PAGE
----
Innovative technologies for you
Every day at MiCROTEC, we invest in research and development to discover and provide the best solutions for our customers and the entire wood processing industry.
Our advanced technologies
Artificial Intelligence (AI)
Artificial intelligence, with particular reference to the sub-fields of machine learning and deep learning, aims to create expert systems that makes predictions based on input data previously analyzed by specialists. MiCROTEC’s solutions include processing methods based on cutting edge AI/ML to leverage the possibility of the machine to mimic what an expert expects from the input. This leads to reliable detection results, allowing the system to adapt to a material with highly changeable physical and visible characteristics, like wood.
Computed Tomography (CT)
A computed tomography scan, or CT scan, is a technique used to obtain detailed images of the internal features of an object. CT scans are obtained through multiple X-ray measurements, taken from different angles. Our flagship CT-Log uses computed tomography to enable the full digital reconstruction and virtual grading of entire logs in real time.More
X-rays are a form of electromagnetic radiation, not different from visible light. Carrying much higher energy than visible light, X-rays can pass through most materials, including wood, fruit, and the human body. X-rays are used to generate images of the internal structures of lumber and logs such as knots, splits and resin pockets.
In our scanners, we include dimensional scanning from laser triangulation to digitalize complex 3D shapes, such as the geometry of logs and lumber. The data obtained is used to calculate precise measurements of diameter, length, curvature and taper. Laser triangulation is obtained by pairing a laser source and a camera pointing to an object with a fixed relative angle. Exploiting the reflectance of the laser light on the object surface, the relative distance is calculated using trigonometry.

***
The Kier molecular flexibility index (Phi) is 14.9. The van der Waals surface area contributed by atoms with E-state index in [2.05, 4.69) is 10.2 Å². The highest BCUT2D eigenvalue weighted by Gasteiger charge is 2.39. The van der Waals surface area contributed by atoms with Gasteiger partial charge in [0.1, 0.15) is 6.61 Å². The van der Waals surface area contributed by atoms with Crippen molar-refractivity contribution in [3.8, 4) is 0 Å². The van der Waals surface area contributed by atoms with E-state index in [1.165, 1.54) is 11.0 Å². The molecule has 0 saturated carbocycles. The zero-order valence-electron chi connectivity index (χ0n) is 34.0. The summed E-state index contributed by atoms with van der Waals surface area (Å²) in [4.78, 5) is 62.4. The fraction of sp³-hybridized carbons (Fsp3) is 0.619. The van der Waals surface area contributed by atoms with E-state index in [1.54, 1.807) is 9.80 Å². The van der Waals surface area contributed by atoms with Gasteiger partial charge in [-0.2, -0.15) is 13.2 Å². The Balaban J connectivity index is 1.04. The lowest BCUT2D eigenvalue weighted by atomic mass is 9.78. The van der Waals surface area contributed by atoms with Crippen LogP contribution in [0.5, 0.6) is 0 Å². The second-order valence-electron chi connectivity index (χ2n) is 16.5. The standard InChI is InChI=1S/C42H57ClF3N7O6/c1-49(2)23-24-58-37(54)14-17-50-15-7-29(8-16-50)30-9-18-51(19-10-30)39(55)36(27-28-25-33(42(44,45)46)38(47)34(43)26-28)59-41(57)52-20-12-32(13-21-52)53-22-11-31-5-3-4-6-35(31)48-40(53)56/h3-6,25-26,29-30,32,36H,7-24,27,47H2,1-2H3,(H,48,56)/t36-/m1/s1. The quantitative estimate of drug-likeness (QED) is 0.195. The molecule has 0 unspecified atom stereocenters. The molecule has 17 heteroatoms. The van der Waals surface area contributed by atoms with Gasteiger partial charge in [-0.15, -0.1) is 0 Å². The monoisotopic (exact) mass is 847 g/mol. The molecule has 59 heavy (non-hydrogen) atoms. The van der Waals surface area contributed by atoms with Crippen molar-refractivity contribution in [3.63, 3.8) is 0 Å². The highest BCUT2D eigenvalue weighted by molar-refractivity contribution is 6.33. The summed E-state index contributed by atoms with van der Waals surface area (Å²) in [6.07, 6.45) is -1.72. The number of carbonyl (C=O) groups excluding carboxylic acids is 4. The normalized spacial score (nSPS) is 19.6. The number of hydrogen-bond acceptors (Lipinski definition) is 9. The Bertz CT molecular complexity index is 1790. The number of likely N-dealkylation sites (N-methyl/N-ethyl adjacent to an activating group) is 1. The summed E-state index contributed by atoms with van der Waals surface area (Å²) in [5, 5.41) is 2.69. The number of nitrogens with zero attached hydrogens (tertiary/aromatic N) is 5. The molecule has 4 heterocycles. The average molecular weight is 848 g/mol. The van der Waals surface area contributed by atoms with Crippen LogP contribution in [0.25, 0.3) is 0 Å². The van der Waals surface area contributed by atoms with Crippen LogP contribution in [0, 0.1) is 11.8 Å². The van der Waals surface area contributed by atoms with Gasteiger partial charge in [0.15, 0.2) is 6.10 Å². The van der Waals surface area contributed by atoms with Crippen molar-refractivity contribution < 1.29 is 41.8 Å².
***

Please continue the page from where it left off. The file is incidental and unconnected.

Binocular vision is the type of vision that enables the three-dimensional perception of the surrounding environment. Stereoscopic imaging is the digital equivalent of binocular vision, where depth is reconstructed by combining a pair of images of the same scene taken from a slightly different point of view. MiCROTEC scanners use stereoscopy to obtain a digital reconstruction of three-dimensional scenes and objects.
The human retina collects color information by combining light intensity in three spectral bands, centered respectively in the red, green and blue (RGB) bands of the electromagnetic spectrum. Color representation in the digital world also follows this principle, and in most applications, color images are recorded using a camera that measures color as a linear combination of the same three basic colors (trichromacy or RGB imaging). Naturally, monitors and displays are RGB as well. When it is necessary to record color information more precisely, or if there is a need for higher spectral resolution, we use our proprietary hyperspectral camera to collect color information over hundreds of spectral bands.
High-speed image processing
Crometic: In-house developed and proprietary CMOS sensors with full HD resolution and 600 frames per second